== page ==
Ruth Reichl, former editor in chief of Gourmet Magazine, former food critic at the NY Times, and author of several popular books, has given a very honest interview to Fashion Week Daily. (This may come as a shock to you, but I’m not a fashion plate – someone forwarded me the link.)
In the piece she talks about her feelings over the closure of gourmet, today’s food trends, and what she’s planning to do next. Some choice quotes:
We’re guessing you’re not a big Yelper.
Anybody who believes Yelp is an idiot. Most people on Yelp have no idea what they’re talking about.
What about Zagat?
I’ve always hated Zagat. If I’m going to listen to someone else’s opinions on restaurants, I don’t care if I agree or not. I just want to know who they are. If you follow critics, you know whether they’re Francophiles, or if they like a lot of spice. I know what [Times critic] Pete Wells’s biases are. We mostly agree. He’s not a snob, which is rare among critics. He loves food and has been brave with his reviews.
As to what it was like working at Condé Nast,
How excessive was it?
A car, hair, and makeup every morning at your house if you wanted it. When I traveled, I wouldn’t even know where I was going. My secretary would tell my driver which airport to take me to, and then she would hand me a folder with my itinerary. I knew I was a visitor in that world, though—I wasn’t going to be in it for the rest of my life. I didn’t know money like that even existed before arriving at Condé Nast! It’s not real life, in some important way. People gave each other lavish gifts. If somebody retired at Condé Nast in those days, your secretary would go buy a $500 gift. Some editors at Condé Nast have never been on the subway—they’d take a car to go two blocks! I’ve stayed in touch with my wonderful driver, Mustafa. We still meet for coffee. It was fun, but I didn’t want my nine-year-old son to think everybody had a driver to take him to camp.
Oh good grief! I worked in restaurants that Ruth gave favorable reviews to back in the day (and even remember when she was first appointed to her position with the NYT), she is NOT the humble, down to earth person she’s pretending to be. Typically, restaurants received positive reviews once they figured out who she was (her disguises were really pathetic) and proceeded to deeply kiss her butt. Of course she hates Yelp and Zagat’s, she’s a snob!
Which is not to say some of her criticism isn’t valid, just she approaches it from a very rarified position. Also, I love eating and shopping (and am pretty picky). I also HATE it when food and clothing are intellectualized—they’re still both shallow, pretentious industries. I can guarantee you, she LOVED the Conde Nast world at the time–honestly who wouldn’t (other than all the assistants toiling at sub-minimum wage to pay for drivers, perks, etc…)? That said, kinda explains some of why publishing is a dying industry, no?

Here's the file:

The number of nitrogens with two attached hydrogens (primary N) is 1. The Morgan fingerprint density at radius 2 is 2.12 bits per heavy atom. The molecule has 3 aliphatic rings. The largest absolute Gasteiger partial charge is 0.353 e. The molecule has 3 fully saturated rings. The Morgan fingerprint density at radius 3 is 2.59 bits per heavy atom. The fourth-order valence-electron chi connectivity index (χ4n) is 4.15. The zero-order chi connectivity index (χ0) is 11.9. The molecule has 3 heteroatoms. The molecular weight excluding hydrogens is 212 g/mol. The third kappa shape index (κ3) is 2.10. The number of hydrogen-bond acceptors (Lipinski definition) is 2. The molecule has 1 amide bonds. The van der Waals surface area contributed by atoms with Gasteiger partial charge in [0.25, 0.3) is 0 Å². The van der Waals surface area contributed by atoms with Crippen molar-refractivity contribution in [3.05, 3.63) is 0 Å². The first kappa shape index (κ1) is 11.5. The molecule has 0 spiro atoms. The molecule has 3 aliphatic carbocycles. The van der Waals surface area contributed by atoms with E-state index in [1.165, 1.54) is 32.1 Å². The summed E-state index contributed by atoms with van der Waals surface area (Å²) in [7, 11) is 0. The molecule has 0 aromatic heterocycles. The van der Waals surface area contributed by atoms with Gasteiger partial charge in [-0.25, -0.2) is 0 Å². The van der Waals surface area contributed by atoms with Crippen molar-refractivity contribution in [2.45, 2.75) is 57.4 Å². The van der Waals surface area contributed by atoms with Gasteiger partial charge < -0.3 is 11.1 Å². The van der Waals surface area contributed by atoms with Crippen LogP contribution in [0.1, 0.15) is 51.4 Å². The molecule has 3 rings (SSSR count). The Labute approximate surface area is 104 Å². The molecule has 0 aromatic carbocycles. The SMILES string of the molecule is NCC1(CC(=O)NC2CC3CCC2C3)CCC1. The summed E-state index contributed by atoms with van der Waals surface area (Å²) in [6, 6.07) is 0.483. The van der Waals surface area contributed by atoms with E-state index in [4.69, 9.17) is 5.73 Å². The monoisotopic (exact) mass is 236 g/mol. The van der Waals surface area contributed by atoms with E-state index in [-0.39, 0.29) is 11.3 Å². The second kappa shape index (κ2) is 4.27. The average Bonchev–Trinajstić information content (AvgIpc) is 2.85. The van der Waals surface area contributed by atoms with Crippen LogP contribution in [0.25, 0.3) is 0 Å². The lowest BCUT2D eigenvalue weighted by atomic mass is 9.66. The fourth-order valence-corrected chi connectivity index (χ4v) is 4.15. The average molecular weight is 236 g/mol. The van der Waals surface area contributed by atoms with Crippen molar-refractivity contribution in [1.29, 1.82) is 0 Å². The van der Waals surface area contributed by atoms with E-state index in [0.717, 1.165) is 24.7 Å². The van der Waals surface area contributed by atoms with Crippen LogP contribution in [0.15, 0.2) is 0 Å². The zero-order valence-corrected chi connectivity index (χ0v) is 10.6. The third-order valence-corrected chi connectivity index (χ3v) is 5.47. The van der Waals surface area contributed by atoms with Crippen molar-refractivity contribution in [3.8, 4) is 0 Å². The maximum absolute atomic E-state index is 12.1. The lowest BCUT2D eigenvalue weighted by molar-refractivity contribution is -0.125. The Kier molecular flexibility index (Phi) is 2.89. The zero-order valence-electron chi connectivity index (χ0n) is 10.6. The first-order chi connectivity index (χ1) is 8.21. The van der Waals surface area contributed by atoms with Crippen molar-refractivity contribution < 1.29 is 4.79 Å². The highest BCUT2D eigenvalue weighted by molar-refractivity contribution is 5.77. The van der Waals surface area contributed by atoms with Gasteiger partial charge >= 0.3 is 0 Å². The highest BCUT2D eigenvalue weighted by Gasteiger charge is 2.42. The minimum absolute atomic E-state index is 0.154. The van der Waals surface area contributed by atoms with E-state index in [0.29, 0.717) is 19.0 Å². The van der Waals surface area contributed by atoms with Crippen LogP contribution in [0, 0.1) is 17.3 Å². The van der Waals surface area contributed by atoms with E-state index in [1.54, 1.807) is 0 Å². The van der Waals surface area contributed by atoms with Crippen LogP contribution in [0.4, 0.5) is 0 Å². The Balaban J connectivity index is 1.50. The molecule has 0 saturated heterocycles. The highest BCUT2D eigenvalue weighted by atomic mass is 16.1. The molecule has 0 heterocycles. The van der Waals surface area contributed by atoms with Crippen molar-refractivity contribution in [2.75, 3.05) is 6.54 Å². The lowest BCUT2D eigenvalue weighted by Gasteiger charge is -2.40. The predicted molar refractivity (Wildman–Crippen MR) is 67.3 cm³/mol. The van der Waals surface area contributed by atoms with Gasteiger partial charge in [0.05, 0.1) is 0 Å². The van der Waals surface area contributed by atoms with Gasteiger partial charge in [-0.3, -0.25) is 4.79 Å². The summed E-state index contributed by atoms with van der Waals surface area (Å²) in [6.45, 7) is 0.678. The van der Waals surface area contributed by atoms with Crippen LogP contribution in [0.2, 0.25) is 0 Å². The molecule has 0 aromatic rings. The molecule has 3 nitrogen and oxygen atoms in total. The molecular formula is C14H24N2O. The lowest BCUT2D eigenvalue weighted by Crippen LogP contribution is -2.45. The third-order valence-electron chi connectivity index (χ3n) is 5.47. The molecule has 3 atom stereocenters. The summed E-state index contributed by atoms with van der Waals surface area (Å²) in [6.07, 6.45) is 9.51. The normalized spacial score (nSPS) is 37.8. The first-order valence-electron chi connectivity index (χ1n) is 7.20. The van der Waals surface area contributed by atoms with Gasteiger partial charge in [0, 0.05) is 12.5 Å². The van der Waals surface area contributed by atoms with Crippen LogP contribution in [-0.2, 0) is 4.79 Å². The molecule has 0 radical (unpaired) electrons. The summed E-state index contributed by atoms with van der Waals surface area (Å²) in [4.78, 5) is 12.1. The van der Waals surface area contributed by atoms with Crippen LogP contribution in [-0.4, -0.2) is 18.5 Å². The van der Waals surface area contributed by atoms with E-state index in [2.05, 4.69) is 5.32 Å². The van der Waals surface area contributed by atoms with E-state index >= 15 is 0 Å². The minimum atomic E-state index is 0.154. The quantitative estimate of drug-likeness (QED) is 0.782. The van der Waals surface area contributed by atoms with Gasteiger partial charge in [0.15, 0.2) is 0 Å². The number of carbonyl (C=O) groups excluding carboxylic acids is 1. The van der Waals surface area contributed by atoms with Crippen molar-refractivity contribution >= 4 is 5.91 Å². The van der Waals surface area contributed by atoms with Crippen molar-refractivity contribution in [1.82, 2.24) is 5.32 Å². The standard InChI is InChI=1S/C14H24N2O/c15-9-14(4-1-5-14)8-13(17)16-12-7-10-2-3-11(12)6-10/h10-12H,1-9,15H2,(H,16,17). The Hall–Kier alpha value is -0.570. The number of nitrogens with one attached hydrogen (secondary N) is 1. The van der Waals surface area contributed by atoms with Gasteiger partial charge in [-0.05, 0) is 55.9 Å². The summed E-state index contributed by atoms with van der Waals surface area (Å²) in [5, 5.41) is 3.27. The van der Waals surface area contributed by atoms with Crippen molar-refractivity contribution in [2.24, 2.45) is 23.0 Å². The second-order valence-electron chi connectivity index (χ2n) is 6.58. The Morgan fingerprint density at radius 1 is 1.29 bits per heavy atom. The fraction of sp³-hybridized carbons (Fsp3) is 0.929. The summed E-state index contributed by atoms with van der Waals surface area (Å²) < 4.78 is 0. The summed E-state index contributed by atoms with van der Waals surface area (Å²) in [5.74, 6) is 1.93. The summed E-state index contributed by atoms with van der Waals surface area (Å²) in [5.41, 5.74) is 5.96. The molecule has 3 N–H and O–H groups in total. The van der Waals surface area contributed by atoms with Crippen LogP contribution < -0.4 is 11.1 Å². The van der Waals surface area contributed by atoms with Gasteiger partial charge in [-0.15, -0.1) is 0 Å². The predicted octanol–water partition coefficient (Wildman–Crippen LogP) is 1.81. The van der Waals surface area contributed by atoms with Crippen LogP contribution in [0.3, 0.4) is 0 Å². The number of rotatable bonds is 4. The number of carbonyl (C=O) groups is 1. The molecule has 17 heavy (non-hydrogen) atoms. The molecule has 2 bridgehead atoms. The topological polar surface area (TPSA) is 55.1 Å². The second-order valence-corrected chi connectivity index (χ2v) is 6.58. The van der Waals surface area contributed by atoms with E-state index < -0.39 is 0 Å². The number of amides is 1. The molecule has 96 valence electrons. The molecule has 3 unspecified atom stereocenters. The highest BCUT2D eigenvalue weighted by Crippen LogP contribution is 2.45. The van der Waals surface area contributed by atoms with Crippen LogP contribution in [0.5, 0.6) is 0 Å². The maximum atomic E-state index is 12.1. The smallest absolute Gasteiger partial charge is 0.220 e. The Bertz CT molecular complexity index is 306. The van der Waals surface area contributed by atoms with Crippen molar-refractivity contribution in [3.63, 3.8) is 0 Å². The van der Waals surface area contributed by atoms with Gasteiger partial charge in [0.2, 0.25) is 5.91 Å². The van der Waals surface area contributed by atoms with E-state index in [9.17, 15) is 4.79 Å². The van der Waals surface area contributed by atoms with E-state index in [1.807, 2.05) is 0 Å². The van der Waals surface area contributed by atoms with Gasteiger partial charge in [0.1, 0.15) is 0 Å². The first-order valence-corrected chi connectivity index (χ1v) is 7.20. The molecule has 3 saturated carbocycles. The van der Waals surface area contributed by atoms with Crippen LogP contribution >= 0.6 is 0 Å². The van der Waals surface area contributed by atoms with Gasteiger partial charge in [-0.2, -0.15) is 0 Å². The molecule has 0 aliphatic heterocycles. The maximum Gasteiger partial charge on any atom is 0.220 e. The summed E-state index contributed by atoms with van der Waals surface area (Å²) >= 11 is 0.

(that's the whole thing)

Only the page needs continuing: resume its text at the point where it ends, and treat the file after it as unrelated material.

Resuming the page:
She may be all of those things but she is right about Yelp. Its an ugly joke. They should all be put in jail for extortion.
Are there any critics or restaurant owners that LIKE Yelp?
The problems are numerous – anyone can post a review, so you end up with the usual smattering of people that like everything, people that hate everything, people that review places based upon their expectations rather than what a restaurant actually is, people with personal grievances to air, people with generally bad taste, and most importantly the accusations of reviews being filtered based upon the purchasing of ad revenue.
On the other hand, there are some very substantial benefits. It is free advertising for many restaurants, so long as they can endure calls asking them to pay for ads. It does a pretty good job of making restaurant information easily searchable, such as finding a good old-fashioned, a torte, or whatever you’re craving. Even with the reviews, while you shouldn’t go strictly off the star system, IN GENERAL a 4-star place will be a safer bet than a 3-star place, for those of us that can’t afford to try every restaurant in the city. Especially the lower-end places that tend to get ignored by critics.
The best way to use Yelp is to actually read reviews of places you’re considering. Are the complaints legitimate? Food being under-cooked or burnt is a red flag. Vague complaints about the “rudeness” of the staff are much easier to ignore. Are the same themes being echoed by many users?
The same could be said for the Mafia. They provide services that benefit people too. But that doesnt make them an overall positive force for a business. They think they have businesses by the short and curlys. And they do to some extent. If you dont pay tp play you WILL get bad reviews posted front and center and good ones filtered by the all mysterious Oz like algorythms My restaurant hss 18 bad reviews posted and 53!!!! mostly good reviews filtered. They actually have called me 3 times in three years asking me if we wanted to ” get our positive reviews more attention” If we pay 500 a month to be “sponsored” (protection money). Its quite a genius plan actually . Definately Sopranos worthy stuff.
That’s actually kinda interesting—-I recently “took possession” of my (non-hospitality industry) employer’s Yelp listings and have yet to be contacted in any way.Thus far, it’s been nothing but a positive experience, with increased page views and website click throughs. We have both positive and (very old) negative reviews.
They cant do it to everyone. A simple Google of Yelp scam might enlighten.
I echo @Haggis
The only thing I use Yelp for is to act like a phone book/information. What’s around here again?…What time do they close?